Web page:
In FY 2012, significant focus was on the design, development, and optimization of a novel chicken species-specific immune function assay (known as kinome peptide array) for experiments involving changes in host cell kinase activity following infection. Kinases are enzymes involved in immune responses. The process of array design involved finding known human kinases that take part in immune-related signaling. Over 500 human kinase target sites were chosen. The equivalent target sites were then searched for within the chicken (Gallus gallus) proteome. Using these search results, enzyme "equivalency" (known as homology) was determined first by ensuring that the human and chicken proteins were in fact equivalent. Then, the target sequence was confirmed to have minimum amino acid conservation, usually 8 out of 15 amino acids matching, and the correct phosphorylated residue was confirmed as present at the correct position within the sequence. When all these criteria were met, the chicken phosphorylation target sequence was selected for incorporation onto the peptide array. Of the 500 sites queried, 358 were selected for incorporation onto the array. In other work, a chicken metabolism peptide array was used in an animal trial involving the infection of untreated chicks with Salmonella typhimurium. A total of 4 time points and 24 birds were sampled. The goal was to determine if any metabolic changes occurred in the host during infection and to identify those changes. Preliminary results following infection include: 1) an increase in phosphoglycerate acid mutase (PGAM) phosphorylation; PGAM is an enzyme involved in glycolysis (glucose metabolism), 2) an increase in calponin phosphorylation, suggesting calponin may negatively affect bone growth, and 3) an increase in AMPKG2 phosphorylation, known to be involved in fatty acid biosynthesis. Project work in FY 2012 developed foundational information on how the chicken immune system functions to protect the birds against microbial infections. This work has direct implications for microbial food safety of poultry meat products.
1. New insights on how Salmonella interacts with chicken immune cells. Food-poisoning bacteria such as Salmonella are significant causes of human disease; these pathogens can often be found as contaminants in poultry meat products. New approaches are needed to produce poultry that are not colonized by these harmful bacteria, given that absence of the pathogens in living birds will largely translate into pathogen-free meat products for human consumption. ARS researchers at College Station, Texas, found that after exposure to S. typhimurium, a type of chicken immune cell known as a heterophil responded by up-regulating (turning on) genes associated with regulation of cell differentiation, protein transport, macromolecule localization, and heterocycle metabolic processes. The work also established that bacteria attacked by the heterophils responded by increasing fatty acid biosynthesis, flagellar assembly, glutathione metabolism, and the Type III secretion system. This work is important because for the first time, it has been shown how Salmonella and the bird host interact and how these interactions ultimately result in protection versus illness/death. This work has identified specific targets to design new immune modulatory and/or antimicrobial compounds that can be utilized by the poultry industry to produce microbiologically safer poultry meat products for the consumer.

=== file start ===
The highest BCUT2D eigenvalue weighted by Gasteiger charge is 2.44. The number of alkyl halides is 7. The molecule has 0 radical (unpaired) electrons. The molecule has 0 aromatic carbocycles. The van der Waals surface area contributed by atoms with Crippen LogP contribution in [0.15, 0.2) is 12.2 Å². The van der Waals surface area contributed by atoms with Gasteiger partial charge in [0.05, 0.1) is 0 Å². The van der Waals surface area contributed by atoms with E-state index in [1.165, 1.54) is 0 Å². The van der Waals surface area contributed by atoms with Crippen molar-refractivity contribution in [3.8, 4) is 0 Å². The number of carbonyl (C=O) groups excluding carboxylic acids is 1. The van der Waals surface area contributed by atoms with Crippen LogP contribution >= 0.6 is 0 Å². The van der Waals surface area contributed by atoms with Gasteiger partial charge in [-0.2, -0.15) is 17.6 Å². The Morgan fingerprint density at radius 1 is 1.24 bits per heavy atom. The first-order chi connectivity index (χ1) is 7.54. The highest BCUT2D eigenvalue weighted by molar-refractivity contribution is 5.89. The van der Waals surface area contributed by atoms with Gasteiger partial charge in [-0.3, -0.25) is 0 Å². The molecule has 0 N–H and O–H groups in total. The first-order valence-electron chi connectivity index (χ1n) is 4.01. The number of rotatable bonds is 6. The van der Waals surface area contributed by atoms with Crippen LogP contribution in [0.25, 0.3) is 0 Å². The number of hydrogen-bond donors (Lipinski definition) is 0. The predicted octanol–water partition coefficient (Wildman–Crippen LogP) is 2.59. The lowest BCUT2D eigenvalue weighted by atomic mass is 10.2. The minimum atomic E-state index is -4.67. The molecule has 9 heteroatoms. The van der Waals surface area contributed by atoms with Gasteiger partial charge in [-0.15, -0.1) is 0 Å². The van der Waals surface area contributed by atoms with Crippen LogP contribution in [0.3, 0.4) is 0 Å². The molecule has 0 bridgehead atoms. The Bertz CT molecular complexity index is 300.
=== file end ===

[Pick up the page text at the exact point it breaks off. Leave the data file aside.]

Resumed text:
2. Genetic analysis of Salmonella-resistant and -susceptible chickens. Food-poisoning bacteria such as Salmonella are significant causes of human disease; these pathogens can often be found as contaminants in poultry meat products. New approaches are needed to produce poultry that are not colonized by these harmful bacteria, given that absence of the pathogens in living birds will largely translate into pathogen-free meat products for human consumption. ARS researchers at College Station, Texas, showed that certain genes in chickens that convey immune protection against Salmonella are more active in the Salmonella-resistant chicken line A than in the susceptible line B. These findings are important because they identify new targets for genetic selection of chickens to increase resistance to bacterial infections. Such resistant birds will be much less likely to harbor microorganisms that can contaminate poultry meat products and cause food poisoning in humans.
He, L.H., Genovese, K.J., Swaggerty, C.L., MacKinnon, K.M., Kogut, M.H. 2011. Co-stimulation with TLR3 and TLR21 ligands synergistically up-regulates Th1-cytokine IFN-gamma and regulatory cytokine IL-10 expression in chicken monocytes. Developmental and Comparative Immunology. 36:756-760.